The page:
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Tale of the tape: Red Wings vs. Blackhawks

by Corey Masisak

CHICAGO -- It will be Team "Momentum" against Team "Third Time Is The Charm" in Game 7 at United Center on Wednesday night.

The Chicago Blackhawks, winners of the Presidents' Trophy after a historic regular season, have a chance to become the 25th NHL team to overcome a 3-1 deficit in a best-of-7 series. Conversely, the seventh-seeded Detroit Red Wings have a chance to extend their underdog run and knock off their rivals.

Chicago is the 49th team in NHL history to win Games 5 and 6 after falling behind 3-1. If the cliche that a Game 7 is a coin flip wasn't used enough, those teams are 24-24 in the deciding contest.

Do the Blackhawks have the edge when they welcome the Red Wings on Wednesday (8 p.m., NBCSN, CBC, RDS), or can Detroit win a Game 7 on the road for a second straight series?

Tale of the tape

CHI Category DET
11 Games 13
31 Goals For 32
21 Goals Against 35
6 Power-play goals 7
1 Shorthanded goals 1
263 Hits 342
134 Blocked Shots 171
47.6 Faceoff percentage 53.0
10.4 PIM per game 9.6

Let's break it down:


Chicago's star power has a slight edge in production, while Detroit's depth has been better. The Blackhawks' top line in the past two games of captain Jonathan Toews flanked by Patrick Sharp and Patrick Kane has been dominant at times, while the fourth amigo -- Marian Hossa -- has been dangerous on the second line.

Detroit's bottom two lines have done a lot of damage in the series, including scoring all three goals in a 4-3 loss in Game 6. Pavel Datsyuk and Henrik Zetterberg have been quiet the past few games, but they tend to stand out in elimination games.

Daniel Cleary has been solid (two goals and three points in the past three games), but Johan Franzen and Valtteri Filppula have combined for two goals and five points in the series. Filppula has a strong history in Game 7s: six points in five games.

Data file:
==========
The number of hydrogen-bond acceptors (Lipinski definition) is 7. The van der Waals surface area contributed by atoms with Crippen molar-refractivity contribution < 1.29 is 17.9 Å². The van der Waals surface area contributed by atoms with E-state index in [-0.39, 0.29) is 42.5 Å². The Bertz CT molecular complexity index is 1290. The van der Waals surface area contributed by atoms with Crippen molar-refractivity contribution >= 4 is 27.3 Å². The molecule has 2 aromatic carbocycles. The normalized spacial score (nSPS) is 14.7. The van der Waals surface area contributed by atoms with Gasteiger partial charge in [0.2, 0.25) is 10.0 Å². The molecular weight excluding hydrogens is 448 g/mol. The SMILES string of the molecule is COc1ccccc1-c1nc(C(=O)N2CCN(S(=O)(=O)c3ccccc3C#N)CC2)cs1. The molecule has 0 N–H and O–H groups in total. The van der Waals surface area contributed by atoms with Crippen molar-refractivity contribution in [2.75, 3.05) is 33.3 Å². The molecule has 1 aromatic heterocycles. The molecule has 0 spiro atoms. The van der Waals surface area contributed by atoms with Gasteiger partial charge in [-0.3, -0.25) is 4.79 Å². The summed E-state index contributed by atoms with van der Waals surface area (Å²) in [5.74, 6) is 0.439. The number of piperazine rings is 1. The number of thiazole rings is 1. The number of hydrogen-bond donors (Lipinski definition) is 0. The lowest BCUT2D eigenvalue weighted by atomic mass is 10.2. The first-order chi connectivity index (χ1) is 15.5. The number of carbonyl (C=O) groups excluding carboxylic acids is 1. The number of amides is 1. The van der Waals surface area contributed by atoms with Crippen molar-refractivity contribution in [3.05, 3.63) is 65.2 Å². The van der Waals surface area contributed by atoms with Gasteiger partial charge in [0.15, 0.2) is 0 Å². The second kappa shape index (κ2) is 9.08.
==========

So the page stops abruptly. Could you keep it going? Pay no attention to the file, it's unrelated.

Chicago coach Joel Quenneville will be able to dictate the matchups at least at the start, which could mean more open ice for the Blackhawks' top trio.

Advantage: Blackhawks


This is an area where the advantage has swung back and forth. At one point, the Blackhawks were a bit of a mess on the blue line. Brent Seabrook's ice time went down, and Nick Leddy's went way down. In the past two games, Seabrook has been back with typical partner Duncan Keith and things seem to have stabilized.

Detroit's young defensemen have been a bit inconsistent, and rookie Brendan Smith had a particularly tough Game 6. If they are lined up one through six, it is hard to find a player on the Red Wings who is better than his counterpart. But there have been games in this series when the defense corps from Detroit has had the upper hand.

Advantage: Blackhawks


Detroit's Jimmy Howard was superhuman at times in Games 2, 3 and 4, stopping 86 of 88 shots. He was fantastic in Game 1 as well, but constant pressure from Chicago finally wore down the Red Wings. Howard's numbers are still great, but he has yielded four goals in back-to-back games.